In this issue, which focuses on the business side of being a ceramic artist, individuals discuss the long-term plans and various adaptations that have enabled them to earn a living working in clay. Hard work, flexibility, diversified income streams, low overhead, networking, and community building have been key for all of the artists featured. This past year, the COVID-19 pandemic has limited the number and type of events that artists can participate in. The artists in this issue share their responses to this reality as well.

During a normal year, earning a primary or secondary income from ceramics requires continuous monitoring and shifting of sales tactics and venues. The unique challenges of 2020 led artist and gallery owner Jonathan Kaplan to compile a list of considerations and business strategies to help artists now as well as after social-distancing restrictions are lifted.

1 Andrea Denniston and Seth Guzovsky outside of the gallery built on their property in Floyd, Virginia.

Andrea Denniston and Seth Guzovsky talk about their experiences as working artists living in Floyd, Virginia, in this issue’s Studio Visit. Previously, in-person events, workshops, and studio tours were mainstays in their annual schedule. In response to social-distancing requirements, they moved most of their sales online, which allowed them to maintain a similar income level in 2020, despite the loss of revenue streams.

My colleague, Acquisitions and Content Editor Katie Sleyman, spoke to artists, instructors, gallery owners, and our own design team to create a great resource on photo documentation. These days, many people discover new handmade ceramic objects through images first, so presenting work consistently and professionally is an important aspect of all artists’ careers.

Paul Fryman shares the design for the corrugated cardboard boxes he uses to ship teabowls to customers who order from his Pottery Park Etsy shop. Working with a company that designs custom items from cardboard, they determined the best shape for the requirements, and added branding via laser cutting. Using the boxes has streamlined the packing process, and customer feedback shows that the boxes add to the excitement of opening up a package containing a handmade pot.

Jessica Colebrooke connected with clay as a young adult, and through studies at home in the Bahamas as well as in the US, developed a plan to launch a ceramics business. She details how she has developed a line of tile murals, wall pieces, vessels, gift ware, and sculpture to steadily grow her business while also expanding access for fellow Bahamians to experience working with clay and value ceramic art.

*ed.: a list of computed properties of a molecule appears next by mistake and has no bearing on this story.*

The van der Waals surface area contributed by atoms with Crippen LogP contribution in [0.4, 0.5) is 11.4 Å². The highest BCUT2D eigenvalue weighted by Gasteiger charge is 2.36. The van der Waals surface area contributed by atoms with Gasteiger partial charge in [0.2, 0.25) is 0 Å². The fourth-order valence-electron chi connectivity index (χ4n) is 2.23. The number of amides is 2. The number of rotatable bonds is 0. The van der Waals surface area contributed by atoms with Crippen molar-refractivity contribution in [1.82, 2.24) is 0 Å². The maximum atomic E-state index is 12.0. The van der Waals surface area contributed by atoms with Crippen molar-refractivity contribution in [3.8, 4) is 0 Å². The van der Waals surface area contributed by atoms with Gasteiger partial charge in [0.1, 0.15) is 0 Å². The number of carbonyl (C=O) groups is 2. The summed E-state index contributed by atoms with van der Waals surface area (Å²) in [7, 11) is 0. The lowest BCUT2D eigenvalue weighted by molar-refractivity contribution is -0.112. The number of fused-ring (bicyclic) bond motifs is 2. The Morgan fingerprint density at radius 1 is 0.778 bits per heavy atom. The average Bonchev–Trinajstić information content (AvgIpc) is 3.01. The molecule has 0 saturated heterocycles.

2 Wall display of handmade ceramics by Stefani Threet and artists she represents at Ceramic Concept in Philadelphia, Pennsylvania.3 Arcus Ingressum, ceramic mural installation at Plinth Gallery, 8 ft. (2.4 m) in length, slab-built ceramics, fired to cone 5, 2017. Concept, fabrication, and installation by Nan Kitchens with assistance from Jonathan Kaplan.

Stefani Threet discusses her inspiration for starting a new shop that features the work of artists of color, women, and local artists in Philadelphia. Community is central to the shop’s mission. While helping to promote artists, Threet also aims to share the possibilities of pursuing a career in ceramics with the surrounding neighborhood.

If you’re looking to develop new forms and surfaces, either for exploration or to offer more variety to customers, check out this issue’s studio-focused articles. Olivia Tani describes how small alterations in building double-walled slab vessels can lead to vastly different results. In her Quick Tip article and on the Recipes page, Rhonda Willers provides information on determining specific gravity and batching terra sigillata. The Recipes section also includes a variegated green glaze used by cover artist Paul Briggs on some of his pinch-formed pieces.

Earning a living or even a second income from handmade ceramics has always been challenging. In addition to being motivated and creative in the studio, I encourage you to spend some time reading how other artists are making it work, then evaluate how to adapt their strategies to meet your own needs. 

Right before this issue went to press, we were deeply saddened to hear about the passing of Phil Rogers. In addition to his long career as an artist, writer, and mentor, Phil was also a longtime member of the Ceramics Monthly advisory board. He made many contributions to the field, and we are thankful for the insights and advice he shared with the magazine staff over the years. Our heartfelt sympathies go out to his family, friends, colleagues, and students.

- Jessica Knapp, Editor
Topics: Ceramic Artists